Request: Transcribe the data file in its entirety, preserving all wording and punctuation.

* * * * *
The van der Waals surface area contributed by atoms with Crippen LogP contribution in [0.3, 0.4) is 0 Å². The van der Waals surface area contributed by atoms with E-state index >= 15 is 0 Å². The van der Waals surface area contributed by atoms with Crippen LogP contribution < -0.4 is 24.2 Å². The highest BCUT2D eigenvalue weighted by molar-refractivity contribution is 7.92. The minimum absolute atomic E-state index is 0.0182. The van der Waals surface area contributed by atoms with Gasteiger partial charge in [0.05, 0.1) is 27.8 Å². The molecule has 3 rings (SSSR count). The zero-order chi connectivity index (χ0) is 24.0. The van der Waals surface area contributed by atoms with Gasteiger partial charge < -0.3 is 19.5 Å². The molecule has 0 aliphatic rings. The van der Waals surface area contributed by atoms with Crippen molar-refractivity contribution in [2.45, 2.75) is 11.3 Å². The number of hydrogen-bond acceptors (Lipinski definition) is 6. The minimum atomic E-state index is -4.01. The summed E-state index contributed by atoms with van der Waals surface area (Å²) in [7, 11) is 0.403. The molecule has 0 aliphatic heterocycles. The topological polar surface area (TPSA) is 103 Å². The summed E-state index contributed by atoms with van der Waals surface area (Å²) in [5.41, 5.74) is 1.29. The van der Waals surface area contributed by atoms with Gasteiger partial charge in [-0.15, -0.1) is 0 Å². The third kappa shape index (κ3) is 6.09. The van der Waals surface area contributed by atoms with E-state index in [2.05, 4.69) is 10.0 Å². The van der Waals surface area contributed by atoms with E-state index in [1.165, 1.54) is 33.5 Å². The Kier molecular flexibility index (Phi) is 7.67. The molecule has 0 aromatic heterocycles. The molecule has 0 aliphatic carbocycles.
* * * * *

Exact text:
The van der Waals surface area contributed by atoms with Crippen LogP contribution in [0.3, 0.4) is 0 Å². The van der Waals surface area contributed by atoms with E-state index >= 15 is 0 Å². The van der Waals surface area contributed by atoms with Crippen LogP contribution < -0.4 is 24.2 Å². The highest BCUT2D eigenvalue weighted by molar-refractivity contribution is 7.92. The minimum absolute atomic E-state index is 0.0182. The van der Waals surface area contributed by atoms with Gasteiger partial charge in [0.05, 0.1) is 27.8 Å². The molecule has 3 rings (SSSR count). The zero-order chi connectivity index (χ0) is 24.0. The van der Waals surface area contributed by atoms with Gasteiger partial charge < -0.3 is 19.5 Å². The molecule has 0 aliphatic rings. The van der Waals surface area contributed by atoms with Crippen molar-refractivity contribution in [2.45, 2.75) is 11.3 Å². The number of hydrogen-bond acceptors (Lipinski definition) is 6. The minimum atomic E-state index is -4.01. The summed E-state index contributed by atoms with van der Waals surface area (Å²) in [7, 11) is 0.403. The molecule has 0 aliphatic heterocycles. The topological polar surface area (TPSA) is 103 Å². The summed E-state index contributed by atoms with van der Waals surface area (Å²) in [5.41, 5.74) is 1.29. The van der Waals surface area contributed by atoms with Gasteiger partial charge in [-0.15, -0.1) is 0 Å². The third kappa shape index (κ3) is 6.09. The van der Waals surface area contributed by atoms with E-state index in [2.05, 4.69) is 10.0 Å². The van der Waals surface area contributed by atoms with E-state index in [1.165, 1.54) is 33.5 Å². The Kier molecular flexibility index (Phi) is 7.67. The molecule has 0 aromatic heterocycles. The molecule has 0 aliphatic carbocycles.